The White House on Monday said it’s “bogus” of House Republicans to argue that distrust of President ObamaBarack Hussein ObamaMcAuliffe holds slim lead over Youngkin in Fox News poll Biden's Supreme Court reform study panel notes 'considerable' risks to court expansion Congress is hell-bent on a spooky spending spree  MORE is standing in the way of enacting immigration reform legislation.

Press secretary Jay Carney said the administration understood and was “even sympathetic to the fact that this is a tough issue for Republicans.”

“But nobody buys that a Republican reluctance to deal with and pass comprehensive immigration reform” is because of Obama, Carney said. "It wasn't the case in 2006. It's not the case now."


Speaker John BoehnerJohn Andrew BoehnerRift widens between business groups and House GOP Juan Williams: Pelosi shows her power Debt ceiling games endanger US fiscal credibility — again MORE (R-Ohio) last week said Obama needed "to demonstrate to the American people and my colleagues that he can be trusted to enforce the law as it was written.”

He accused Obama of changing his signature healthcare law "on a whim, whenever he likes" and said that his recent focus on executive actions has alienated lawmakers.

“Now he’s running around the country telling everyone that he’s going to keep acting on his own,” Boehner said “He’s talking about his phone and his pen and he’s feeding more distrust about whether he’s committed to the rule of law. There’s widespread doubt about whether this administration can be trusted to enforce the law. And it’s going to be difficult to move any immigration legislation until that changes.”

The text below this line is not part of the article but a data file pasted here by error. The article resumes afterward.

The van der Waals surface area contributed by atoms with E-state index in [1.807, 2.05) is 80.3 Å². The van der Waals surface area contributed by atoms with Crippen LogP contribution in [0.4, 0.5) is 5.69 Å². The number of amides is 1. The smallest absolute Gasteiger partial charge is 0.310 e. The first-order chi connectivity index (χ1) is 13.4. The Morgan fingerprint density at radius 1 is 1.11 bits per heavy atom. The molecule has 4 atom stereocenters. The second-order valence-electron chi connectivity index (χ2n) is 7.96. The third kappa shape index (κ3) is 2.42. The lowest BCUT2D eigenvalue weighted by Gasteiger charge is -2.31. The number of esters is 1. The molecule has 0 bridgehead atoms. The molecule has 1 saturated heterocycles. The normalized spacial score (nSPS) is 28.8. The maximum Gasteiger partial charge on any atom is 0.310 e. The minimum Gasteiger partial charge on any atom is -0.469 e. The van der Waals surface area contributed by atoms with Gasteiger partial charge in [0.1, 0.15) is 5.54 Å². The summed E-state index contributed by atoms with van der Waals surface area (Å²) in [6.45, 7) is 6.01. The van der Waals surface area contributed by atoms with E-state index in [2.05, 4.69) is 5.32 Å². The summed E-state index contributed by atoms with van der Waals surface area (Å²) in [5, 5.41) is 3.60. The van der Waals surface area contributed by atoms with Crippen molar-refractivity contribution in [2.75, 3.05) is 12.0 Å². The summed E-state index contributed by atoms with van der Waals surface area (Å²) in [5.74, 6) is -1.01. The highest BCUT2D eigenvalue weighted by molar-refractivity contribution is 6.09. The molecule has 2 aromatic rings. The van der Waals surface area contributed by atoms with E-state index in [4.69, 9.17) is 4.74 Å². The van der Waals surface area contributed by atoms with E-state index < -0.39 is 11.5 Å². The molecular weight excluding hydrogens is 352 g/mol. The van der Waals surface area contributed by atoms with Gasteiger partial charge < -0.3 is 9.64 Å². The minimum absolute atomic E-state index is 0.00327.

That prompted Sen. Charles Schumer (D-N.Y.) on Sunday to suggest starting the law in 2017, after Obama has left office.

"Let's enact the law this year, but simply not let it actually start until 2017, after President Obama's term is over,” Schumer said on NBC’s “Meet the Press.”

But on Monday, Carney said that the "need for comprehensive immigration reform is stronger every day" and declared that  "the struggles the Republican Party has with this issue have nothing to do with the president."

"When comprehensive immigration reform came up as an issue in 2006, when President George W. Bush was in office, Republicans killed it because of their internal divisions," Carney said. "Do you know how we know that? Because John Boehner said so on the record."